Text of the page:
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C.D. Warner, et al., comp.
The Library of the World’s Best Literature. An Anthology in Thirty Volumes. 1917.

As Careful Merchants Do Expecting Stand

By William Browne (c. 1590–c. 1645)

From ‘Britannia’s Pastorals’

AS careful merchants do expecting stand,

After long time and merry gales of wind,

Upon the place where their brave ships must land,

So wait I for the vessel of my mind.

Upon a great adventure is it bound,

Whose safe return will valued be at more

Than all the wealthy prizes which have crowned

The golden wishes of an age before.

Out of the East jewels of worth she brings;

The unvalued diamond of her sparkling eye

Wants in the treasures of all Europe’s kings;

And were it mine, they nor their crowns should buy.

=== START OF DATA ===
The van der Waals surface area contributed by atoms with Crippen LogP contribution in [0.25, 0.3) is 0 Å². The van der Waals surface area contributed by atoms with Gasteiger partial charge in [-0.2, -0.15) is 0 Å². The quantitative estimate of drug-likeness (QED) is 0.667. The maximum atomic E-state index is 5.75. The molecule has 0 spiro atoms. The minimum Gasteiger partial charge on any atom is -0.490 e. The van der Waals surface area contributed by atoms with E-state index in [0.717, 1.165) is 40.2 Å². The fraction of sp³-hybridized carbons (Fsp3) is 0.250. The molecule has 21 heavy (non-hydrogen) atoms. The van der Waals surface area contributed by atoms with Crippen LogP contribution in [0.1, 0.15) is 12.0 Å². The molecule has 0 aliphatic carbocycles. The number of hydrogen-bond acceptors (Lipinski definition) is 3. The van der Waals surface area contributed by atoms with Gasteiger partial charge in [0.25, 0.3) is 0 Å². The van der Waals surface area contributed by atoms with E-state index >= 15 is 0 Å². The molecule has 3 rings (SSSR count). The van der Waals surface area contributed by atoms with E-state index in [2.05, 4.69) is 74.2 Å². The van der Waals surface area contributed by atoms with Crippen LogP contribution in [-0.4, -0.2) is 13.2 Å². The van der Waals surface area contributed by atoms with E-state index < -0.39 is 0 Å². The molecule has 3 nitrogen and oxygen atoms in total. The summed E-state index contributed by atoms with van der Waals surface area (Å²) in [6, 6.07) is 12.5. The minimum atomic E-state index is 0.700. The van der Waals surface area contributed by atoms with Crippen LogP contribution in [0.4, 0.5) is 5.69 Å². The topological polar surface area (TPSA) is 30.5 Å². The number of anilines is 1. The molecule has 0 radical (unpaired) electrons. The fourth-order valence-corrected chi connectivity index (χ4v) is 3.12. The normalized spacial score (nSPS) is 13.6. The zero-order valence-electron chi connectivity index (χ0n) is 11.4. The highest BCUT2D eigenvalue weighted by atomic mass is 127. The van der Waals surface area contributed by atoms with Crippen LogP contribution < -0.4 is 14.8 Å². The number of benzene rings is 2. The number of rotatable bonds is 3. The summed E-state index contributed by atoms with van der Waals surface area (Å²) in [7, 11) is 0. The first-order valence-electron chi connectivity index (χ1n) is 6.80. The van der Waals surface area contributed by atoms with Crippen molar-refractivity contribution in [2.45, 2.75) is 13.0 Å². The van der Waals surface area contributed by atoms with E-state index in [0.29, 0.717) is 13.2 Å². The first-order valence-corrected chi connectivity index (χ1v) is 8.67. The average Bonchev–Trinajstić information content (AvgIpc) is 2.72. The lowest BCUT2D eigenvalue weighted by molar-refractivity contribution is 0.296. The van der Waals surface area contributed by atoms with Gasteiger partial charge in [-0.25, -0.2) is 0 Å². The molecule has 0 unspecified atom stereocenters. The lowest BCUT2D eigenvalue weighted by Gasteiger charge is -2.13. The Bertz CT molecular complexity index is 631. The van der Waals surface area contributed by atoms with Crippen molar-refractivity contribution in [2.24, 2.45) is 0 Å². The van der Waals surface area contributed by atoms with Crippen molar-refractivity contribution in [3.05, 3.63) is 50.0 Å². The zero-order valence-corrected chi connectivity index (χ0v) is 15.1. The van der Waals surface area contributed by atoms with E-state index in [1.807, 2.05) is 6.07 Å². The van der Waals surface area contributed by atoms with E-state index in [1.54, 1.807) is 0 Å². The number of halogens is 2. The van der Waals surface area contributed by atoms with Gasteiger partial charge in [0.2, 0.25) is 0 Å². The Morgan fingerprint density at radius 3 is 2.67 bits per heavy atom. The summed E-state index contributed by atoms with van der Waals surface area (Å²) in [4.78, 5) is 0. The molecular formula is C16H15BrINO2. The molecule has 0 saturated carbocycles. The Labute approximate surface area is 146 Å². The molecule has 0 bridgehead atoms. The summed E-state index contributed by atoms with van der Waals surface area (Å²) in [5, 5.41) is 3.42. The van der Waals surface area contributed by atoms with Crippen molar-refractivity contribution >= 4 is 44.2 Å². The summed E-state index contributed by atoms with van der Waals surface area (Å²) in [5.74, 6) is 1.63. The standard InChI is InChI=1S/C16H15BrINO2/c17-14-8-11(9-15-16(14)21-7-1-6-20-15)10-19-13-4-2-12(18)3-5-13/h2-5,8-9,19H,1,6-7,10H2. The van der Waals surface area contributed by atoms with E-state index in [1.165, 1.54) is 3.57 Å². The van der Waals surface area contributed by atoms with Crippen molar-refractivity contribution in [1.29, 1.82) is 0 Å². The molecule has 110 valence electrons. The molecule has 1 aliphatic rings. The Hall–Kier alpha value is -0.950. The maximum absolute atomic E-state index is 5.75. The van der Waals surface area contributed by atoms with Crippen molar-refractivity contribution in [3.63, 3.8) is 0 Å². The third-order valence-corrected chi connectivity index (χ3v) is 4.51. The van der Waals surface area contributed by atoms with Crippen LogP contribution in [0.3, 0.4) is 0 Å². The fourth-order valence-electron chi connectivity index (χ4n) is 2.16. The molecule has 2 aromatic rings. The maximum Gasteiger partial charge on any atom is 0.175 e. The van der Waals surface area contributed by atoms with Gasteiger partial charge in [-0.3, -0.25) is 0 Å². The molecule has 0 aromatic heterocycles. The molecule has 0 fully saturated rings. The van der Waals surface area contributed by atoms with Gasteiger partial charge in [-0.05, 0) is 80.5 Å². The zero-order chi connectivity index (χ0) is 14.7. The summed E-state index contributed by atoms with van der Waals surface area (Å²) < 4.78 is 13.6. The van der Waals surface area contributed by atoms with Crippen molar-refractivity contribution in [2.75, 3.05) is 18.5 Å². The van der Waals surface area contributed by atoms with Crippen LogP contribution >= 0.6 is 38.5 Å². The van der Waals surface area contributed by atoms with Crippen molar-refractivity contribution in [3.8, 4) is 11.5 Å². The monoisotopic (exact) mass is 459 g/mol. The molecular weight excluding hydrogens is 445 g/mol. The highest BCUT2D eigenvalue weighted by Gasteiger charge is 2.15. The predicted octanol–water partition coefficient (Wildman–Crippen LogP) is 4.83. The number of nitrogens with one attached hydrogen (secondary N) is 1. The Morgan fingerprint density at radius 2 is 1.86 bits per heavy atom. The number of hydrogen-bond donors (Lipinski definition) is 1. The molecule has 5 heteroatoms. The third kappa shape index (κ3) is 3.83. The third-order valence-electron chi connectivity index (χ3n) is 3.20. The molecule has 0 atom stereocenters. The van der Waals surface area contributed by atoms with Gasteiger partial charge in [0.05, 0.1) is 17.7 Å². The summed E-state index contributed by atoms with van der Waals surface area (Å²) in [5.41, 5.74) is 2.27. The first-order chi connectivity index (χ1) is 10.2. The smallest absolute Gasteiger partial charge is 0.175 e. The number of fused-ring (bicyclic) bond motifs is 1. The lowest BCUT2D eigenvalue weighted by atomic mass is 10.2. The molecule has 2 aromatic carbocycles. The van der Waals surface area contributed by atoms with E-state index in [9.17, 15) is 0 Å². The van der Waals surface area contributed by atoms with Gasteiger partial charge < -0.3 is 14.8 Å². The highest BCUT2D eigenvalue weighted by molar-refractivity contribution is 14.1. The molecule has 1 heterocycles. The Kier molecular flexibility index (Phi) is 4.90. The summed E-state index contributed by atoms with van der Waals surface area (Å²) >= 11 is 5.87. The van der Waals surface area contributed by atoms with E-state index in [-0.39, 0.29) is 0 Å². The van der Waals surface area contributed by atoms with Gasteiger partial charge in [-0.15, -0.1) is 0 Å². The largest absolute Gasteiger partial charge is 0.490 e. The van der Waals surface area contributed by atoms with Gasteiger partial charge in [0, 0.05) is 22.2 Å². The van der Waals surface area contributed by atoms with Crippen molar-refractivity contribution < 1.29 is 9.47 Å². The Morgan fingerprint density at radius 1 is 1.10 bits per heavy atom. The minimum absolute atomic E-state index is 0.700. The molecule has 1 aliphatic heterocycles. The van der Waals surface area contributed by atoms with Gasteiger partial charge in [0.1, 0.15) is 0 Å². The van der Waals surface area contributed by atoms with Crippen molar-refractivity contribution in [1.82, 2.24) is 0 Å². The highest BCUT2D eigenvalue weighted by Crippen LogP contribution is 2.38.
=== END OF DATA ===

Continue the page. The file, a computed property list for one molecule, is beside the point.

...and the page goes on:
The sapphires ringèd on her panting breast

Run as rich veins of ore about the mold,

And are in sickness with a pale possessed;

So true for them I should disvalue gold.

The melting rubies on her cherry lip

Are of such power to hold, that as one day

Cupid flew thirsty by, he stooped to sip:

And, fastened there, could never get away.

The sweets of Candy are no sweets to me

Where hers I taste: nor the perfumes of price,

Robbed from the happy shrubs of Araby,

As her sweet breath so powerful to entice.

O hasten then! and if thou be not gone

Unto that wicked traffic through the main,

My powerful sigh shall quickly drive thee on,

And then begin to draw thee back again.

If, in the mean, rude waves have it opprest,

It shall suffice, I ventured at the best.